Cadre examines the meaning of the fight for freedom

This article is from 2013


credit: Ruphin Coudyzer

The Edinburgh Festival Fringe production is by South African playwright and actor Omphile Molusi

With the world’s media camped outside Mandela’s hospital, it’s an important time to revisit the history of his nation’s civil rights movement. In his follow-up to 2008’s Fringe First-winning Itsoseng, playwright and actor Omphile Molusi presents an epic story of one black South African activist’s struggle from the 1960s to the present day. ‘I’m exploring issues of land, race and humanity,’ he says, ‘what we call in South Africa ubuntu. Cadre is inspired by my uncle’s life, and one thing he said to me was the famous quote (by the German philosopher Hegel): “The only thing we ever learn from history is that we never learn anything.”’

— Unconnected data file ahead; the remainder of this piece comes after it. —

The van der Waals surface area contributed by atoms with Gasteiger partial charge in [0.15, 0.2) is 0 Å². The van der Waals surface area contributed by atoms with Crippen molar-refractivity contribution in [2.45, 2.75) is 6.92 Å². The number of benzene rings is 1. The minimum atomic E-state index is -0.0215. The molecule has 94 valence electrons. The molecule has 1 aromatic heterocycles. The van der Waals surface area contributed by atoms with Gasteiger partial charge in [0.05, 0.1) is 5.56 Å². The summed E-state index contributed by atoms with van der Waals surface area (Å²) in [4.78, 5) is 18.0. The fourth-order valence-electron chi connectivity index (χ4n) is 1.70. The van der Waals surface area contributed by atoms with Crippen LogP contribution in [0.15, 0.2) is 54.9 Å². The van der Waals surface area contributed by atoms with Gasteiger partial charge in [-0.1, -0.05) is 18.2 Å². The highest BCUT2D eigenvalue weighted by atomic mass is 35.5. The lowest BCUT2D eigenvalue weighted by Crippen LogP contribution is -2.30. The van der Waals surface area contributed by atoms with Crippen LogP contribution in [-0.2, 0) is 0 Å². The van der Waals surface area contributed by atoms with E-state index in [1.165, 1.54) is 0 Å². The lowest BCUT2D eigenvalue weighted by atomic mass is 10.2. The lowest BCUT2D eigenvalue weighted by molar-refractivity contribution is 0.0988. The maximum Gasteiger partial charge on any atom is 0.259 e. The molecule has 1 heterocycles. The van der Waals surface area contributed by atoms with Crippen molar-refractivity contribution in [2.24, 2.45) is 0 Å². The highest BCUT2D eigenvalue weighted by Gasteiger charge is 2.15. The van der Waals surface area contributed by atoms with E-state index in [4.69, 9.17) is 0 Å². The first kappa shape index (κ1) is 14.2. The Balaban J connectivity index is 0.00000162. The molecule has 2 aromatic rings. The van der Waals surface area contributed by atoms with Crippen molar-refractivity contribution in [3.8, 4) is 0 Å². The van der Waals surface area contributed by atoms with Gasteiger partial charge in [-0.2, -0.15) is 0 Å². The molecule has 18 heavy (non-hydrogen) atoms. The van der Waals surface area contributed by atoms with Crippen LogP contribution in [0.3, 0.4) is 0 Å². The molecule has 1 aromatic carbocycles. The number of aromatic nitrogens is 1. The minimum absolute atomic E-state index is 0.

It’s a situation that the world at large, pacified by the memory of apartheid’s end, should be made aware of. ‘Currently in South Africa we act like we don’t understand what we fought for,’ says Molusi. ‘This year we celebrate a hundred years of the Native Land Act, yet many who were thrown out of their own land don’t have it back. Poverty has risen since democracy. Cadre is about the sacrifices individuals made in order for South Africa to change, but also a reminder that Mandela wasn’t the destination − he was the beginning.’

Traverse Theatre, 228 1404, 4−25 Aug (not 5, 12, 19), times vary, £18−£20 (£13−£15). Preview 3 Aug, £13 (£6).

Cadre at Chicago Shakespeare Theater


  • 3 stars

Countries go through times of turmoil when in transition from one of governing to a new order. They consist of many giant and individual struggles. But what happens when the future you meet is not the one that you were expecting? Cadre is one such South African story of dreams and change. Omphile Molusi is one of South…